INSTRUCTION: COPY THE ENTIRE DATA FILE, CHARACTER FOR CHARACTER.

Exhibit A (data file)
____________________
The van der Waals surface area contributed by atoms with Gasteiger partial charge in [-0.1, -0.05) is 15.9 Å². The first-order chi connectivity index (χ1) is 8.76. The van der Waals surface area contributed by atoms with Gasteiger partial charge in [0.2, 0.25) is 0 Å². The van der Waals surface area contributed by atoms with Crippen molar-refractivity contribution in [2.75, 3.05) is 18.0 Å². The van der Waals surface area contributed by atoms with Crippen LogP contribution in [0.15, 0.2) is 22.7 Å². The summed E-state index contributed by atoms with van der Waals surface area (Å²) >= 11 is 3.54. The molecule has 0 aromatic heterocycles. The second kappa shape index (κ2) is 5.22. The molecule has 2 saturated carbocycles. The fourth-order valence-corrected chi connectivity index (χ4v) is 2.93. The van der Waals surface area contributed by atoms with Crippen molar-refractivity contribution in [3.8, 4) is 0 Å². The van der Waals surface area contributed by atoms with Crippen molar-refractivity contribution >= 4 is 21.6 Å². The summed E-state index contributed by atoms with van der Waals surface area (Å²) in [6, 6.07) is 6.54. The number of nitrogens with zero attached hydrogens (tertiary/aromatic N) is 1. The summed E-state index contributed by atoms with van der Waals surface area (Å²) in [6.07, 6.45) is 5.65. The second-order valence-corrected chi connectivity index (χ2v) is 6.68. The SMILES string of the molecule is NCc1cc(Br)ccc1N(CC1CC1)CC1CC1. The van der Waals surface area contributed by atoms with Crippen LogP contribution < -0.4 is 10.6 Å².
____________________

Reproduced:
The van der Waals surface area contributed by atoms with Gasteiger partial charge in [-0.1, -0.05) is 15.9 Å². The first-order chi connectivity index (χ1) is 8.76. The van der Waals surface area contributed by atoms with Gasteiger partial charge in [0.2, 0.25) is 0 Å². The van der Waals surface area contributed by atoms with Crippen molar-refractivity contribution in [2.75, 3.05) is 18.0 Å². The van der Waals surface area contributed by atoms with Crippen LogP contribution in [0.15, 0.2) is 22.7 Å². The summed E-state index contributed by atoms with van der Waals surface area (Å²) >= 11 is 3.54. The molecule has 0 aromatic heterocycles. The second kappa shape index (κ2) is 5.22. The molecule has 2 saturated carbocycles. The fourth-order valence-corrected chi connectivity index (χ4v) is 2.93. The van der Waals surface area contributed by atoms with Crippen molar-refractivity contribution in [3.8, 4) is 0 Å². The van der Waals surface area contributed by atoms with Crippen molar-refractivity contribution >= 4 is 21.6 Å². The summed E-state index contributed by atoms with van der Waals surface area (Å²) in [6, 6.07) is 6.54. The number of nitrogens with zero attached hydrogens (tertiary/aromatic N) is 1. The summed E-state index contributed by atoms with van der Waals surface area (Å²) in [6.07, 6.45) is 5.65. The second-order valence-corrected chi connectivity index (χ2v) is 6.68. The SMILES string of the molecule is NCc1cc(Br)ccc1N(CC1CC1)CC1CC1. The van der Waals surface area contributed by atoms with Crippen LogP contribution < -0.4 is 10.6 Å².